Instead, tea party groups are focused on city council and county supervisor races and working to assert their agenda with the state party.


President Obama is heading to California for a series of fundraisers, an appearance on “The Ellen DeGeneres Show” and a summit about the Asia Pacific region.

His first stop is Wednesday in San Jose, and he’ll head south the following day.

As Essential Politics reported a few weeks ago, one of Obama’s Democratic National Committee events, in Hancock Park on Thursday, will be headlined by John Legend. The concert and fundraiser is hosted by Aaron Rosenberg and Danny Rose. There is a second Hancock Park event hosted by Leah and Sam Fisher, Lisa and Ken Solomon, Sonny and Michael Lombardo.

DeGeneres’ producers note that Obama’s Friday interview will mark the first time a sitting president has appeared on the show in studio. Obama was last on DeGeneres’ couch in 2007. Will he offer another opinion about Sanders?

Friday night, Obama will stay in Palm Springs. Early the following week, Feb. 15 and Feb. 16, Obama is hosting a summit with leaders from the Assn. of Southeast Asian Nations at Sunnylands in Rancho Mirage.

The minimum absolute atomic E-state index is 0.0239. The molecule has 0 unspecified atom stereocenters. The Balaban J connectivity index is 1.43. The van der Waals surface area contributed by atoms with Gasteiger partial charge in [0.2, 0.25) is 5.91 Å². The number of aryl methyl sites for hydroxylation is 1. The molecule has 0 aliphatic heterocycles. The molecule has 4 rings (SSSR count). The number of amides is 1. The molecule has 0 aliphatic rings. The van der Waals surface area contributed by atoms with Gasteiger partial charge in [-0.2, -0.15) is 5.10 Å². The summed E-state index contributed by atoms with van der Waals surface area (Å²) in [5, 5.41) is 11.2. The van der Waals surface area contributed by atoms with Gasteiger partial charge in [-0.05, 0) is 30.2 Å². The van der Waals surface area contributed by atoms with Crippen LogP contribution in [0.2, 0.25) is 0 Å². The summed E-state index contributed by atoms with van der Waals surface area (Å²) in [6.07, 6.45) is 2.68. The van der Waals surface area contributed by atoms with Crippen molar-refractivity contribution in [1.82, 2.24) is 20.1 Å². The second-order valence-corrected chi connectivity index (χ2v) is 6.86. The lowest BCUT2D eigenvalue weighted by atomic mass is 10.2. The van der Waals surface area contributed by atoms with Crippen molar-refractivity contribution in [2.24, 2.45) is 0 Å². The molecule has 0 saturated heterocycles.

For the Los Angeles mayor with higher ambitions and a cautious approach to social media, this is one way to get attention.


Javier Panzar reports on the hundreds of thousands of dollars pouring into the congressional seat left open by the retirement of Rep. Lois Capps, with celebrity donors splitting their allegiances.

Democratic Santa Barbara County Supervisor Salud Carbajal was leading the money race with just under $1.38 million raised and $970,000 in cash on hand at the end of 2015. But 27-year-old political neophyte Justin Fareed is hot on his heels with $870,000 raised and $767,000 in the bank. Santa Barbara Mayor Helene Schneider is lagging but should still remain competitive. And this is just the kind of district where the top-two primary could come into play.

So who’s giving? PACs, coal industry interests, members of Congress, even the director of “Ghostbusters” and actor Christopher Lloyd, perhaps best known as Doc Brown from “Back to the Future.”

Panzar also covered the debate, which gave the lesser-known candidates in the crowded field a chance to crack jokes.


Sarah Wire tried to get California’s congressional delegation to share their Super Bowl selections ahead of the game.

As for the guy who represents the district where the game was being played? Rep. Michael Honda (D-San Jose) says his focus is on security.

Our coverage of the game is here.